Political instability affecting Russia’s investment climate

The incursion into the Crimea was as much a shock to Russia’s business leaders as it was to the politicians in Brussels and Washington and is bound to hurt both domestic and foreign investment this year.

Click to enlarge the image. Drawing by Konstantin Maler

Increasing investment has become crucial to lifting Russia’s economic growth. Growth had been propped up by retail spending, but as 2013 came to an end, even this engine was starting to splutter, which makes investment even more important.

Russia attracted a whopping $94 billion of foreign direct investment (FDI) in 2013, making Russia the third largest recipient of FDI in the world according to a February ranking by the United Nations Conference on Trade and Development (UNCTAD), although a big chunk of that was part of the deal between British Petroleum and state-owned oil major Rosneft to acquire the Russian oil joint venture TNK-BP.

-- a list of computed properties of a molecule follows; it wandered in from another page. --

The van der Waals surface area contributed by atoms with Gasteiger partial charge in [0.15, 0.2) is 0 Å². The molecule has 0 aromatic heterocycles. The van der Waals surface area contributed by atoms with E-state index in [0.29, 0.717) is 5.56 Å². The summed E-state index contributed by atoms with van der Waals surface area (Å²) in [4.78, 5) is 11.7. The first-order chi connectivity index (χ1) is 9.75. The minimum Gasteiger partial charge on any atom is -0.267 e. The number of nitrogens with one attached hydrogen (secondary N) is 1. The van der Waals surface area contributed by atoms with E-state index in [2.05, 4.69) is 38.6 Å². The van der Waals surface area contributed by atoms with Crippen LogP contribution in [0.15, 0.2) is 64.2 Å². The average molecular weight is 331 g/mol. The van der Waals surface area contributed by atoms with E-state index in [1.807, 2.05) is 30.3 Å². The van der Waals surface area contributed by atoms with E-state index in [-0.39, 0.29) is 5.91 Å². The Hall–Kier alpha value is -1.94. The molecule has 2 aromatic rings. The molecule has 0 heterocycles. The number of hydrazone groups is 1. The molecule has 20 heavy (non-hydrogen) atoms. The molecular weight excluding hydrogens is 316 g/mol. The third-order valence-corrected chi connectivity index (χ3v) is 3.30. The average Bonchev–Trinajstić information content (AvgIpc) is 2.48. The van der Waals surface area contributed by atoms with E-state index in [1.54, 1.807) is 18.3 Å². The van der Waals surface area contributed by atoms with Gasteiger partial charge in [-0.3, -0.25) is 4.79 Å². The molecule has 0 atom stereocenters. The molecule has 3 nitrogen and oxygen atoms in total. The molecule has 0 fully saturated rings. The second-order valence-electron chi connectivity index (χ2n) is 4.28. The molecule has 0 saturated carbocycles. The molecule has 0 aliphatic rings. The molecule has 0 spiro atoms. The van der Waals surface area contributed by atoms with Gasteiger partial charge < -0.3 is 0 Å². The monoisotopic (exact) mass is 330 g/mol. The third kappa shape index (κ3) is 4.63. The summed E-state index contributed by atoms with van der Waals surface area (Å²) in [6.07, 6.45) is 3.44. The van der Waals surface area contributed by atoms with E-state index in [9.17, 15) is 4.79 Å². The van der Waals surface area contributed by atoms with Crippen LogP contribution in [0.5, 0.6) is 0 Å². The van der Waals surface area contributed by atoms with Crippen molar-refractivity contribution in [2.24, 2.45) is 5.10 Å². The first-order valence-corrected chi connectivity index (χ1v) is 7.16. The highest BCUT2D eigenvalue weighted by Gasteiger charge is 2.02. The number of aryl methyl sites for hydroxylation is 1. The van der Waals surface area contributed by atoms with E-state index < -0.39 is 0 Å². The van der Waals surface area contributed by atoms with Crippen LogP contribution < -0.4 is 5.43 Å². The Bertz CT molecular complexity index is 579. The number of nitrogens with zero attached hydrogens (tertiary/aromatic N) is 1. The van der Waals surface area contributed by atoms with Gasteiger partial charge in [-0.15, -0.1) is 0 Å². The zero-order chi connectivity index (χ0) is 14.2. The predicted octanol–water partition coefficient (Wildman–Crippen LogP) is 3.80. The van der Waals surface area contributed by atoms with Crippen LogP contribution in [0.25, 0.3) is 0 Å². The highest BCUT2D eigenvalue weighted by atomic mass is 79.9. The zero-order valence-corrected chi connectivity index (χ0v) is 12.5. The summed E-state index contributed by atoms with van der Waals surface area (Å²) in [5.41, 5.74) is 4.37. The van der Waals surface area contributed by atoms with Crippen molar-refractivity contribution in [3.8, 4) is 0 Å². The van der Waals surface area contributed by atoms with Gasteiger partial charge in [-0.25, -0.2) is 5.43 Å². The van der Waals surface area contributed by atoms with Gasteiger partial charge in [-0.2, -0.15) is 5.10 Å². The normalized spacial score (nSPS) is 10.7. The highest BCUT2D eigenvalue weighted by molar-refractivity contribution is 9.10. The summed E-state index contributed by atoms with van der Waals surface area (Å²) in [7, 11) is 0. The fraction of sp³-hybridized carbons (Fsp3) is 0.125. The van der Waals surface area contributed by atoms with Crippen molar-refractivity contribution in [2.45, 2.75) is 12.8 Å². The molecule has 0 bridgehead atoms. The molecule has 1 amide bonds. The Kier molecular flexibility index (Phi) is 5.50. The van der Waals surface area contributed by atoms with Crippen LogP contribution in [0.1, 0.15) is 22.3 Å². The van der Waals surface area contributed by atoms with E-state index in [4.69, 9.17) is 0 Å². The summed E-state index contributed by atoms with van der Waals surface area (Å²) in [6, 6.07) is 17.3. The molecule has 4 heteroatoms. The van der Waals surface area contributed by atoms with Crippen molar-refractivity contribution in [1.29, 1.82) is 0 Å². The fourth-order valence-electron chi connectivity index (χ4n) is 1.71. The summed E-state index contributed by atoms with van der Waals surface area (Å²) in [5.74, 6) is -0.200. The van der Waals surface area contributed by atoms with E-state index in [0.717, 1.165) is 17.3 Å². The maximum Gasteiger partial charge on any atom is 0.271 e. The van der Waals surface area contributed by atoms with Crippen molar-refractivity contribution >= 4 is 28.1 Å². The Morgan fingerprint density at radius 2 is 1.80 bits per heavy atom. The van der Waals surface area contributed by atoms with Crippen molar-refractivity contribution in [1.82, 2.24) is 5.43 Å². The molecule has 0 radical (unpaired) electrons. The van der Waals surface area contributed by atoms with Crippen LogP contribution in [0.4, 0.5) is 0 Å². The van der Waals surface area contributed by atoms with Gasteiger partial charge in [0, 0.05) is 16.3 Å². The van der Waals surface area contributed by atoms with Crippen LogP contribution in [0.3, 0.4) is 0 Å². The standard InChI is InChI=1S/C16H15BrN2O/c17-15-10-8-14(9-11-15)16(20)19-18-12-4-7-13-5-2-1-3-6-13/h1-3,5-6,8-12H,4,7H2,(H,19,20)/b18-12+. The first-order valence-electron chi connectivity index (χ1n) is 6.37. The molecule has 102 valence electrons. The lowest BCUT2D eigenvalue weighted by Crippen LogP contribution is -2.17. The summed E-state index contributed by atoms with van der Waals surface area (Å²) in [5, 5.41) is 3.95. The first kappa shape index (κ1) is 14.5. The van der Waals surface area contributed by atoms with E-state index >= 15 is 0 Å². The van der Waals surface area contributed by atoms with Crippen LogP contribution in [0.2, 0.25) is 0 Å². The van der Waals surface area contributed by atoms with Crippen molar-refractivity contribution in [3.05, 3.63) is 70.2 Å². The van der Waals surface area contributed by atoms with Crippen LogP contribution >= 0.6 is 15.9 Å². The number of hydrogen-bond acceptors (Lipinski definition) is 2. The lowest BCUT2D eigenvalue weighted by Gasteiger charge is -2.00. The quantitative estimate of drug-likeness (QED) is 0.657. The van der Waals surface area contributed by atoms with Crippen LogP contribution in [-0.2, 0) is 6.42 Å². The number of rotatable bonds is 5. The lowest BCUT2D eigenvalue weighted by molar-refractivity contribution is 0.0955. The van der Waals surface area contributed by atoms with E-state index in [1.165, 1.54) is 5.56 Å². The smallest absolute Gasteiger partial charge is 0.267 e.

FDI would have probably slowed considerably this year if the one-off of the TNK-BP deal is counted out, but now analysts are expecting it to fall even harder. As of the middle of March, several big deals near to closing were already looking shaky.

Swedish car producer Volvo said in March it was taking a second look at a proposed partnership with Russian state-owned railway equipment and tank maker Uralvagonzavod (UVZ) worth about $100 million to make modern armored cars, thanks to the situation in Ukraine.

“A significant decline in FDI – which brings not only money but also modern technology and managerial skills – would hit Russia’s long-term economic growth hard. And denying Russian banks and firms access to the U.S. (and possibly European) banking system – the harshest sanction applied to Iran – would have a devastating impact,” said economist Sergei Guriev.

Domestic fixed investment into the Russian economy has been hit, and IPOs will also be hurt. Last year a window of opportunity opened briefly and Russia saw several IPOs get away. But now the IPO plans of several large companies are in doubt, and the timing for Russia’s economy is grim indeed.

Ben Aris is the editor-in-chief of Business New Europe.

All rights reserved by Rossiyskaya Gazeta.

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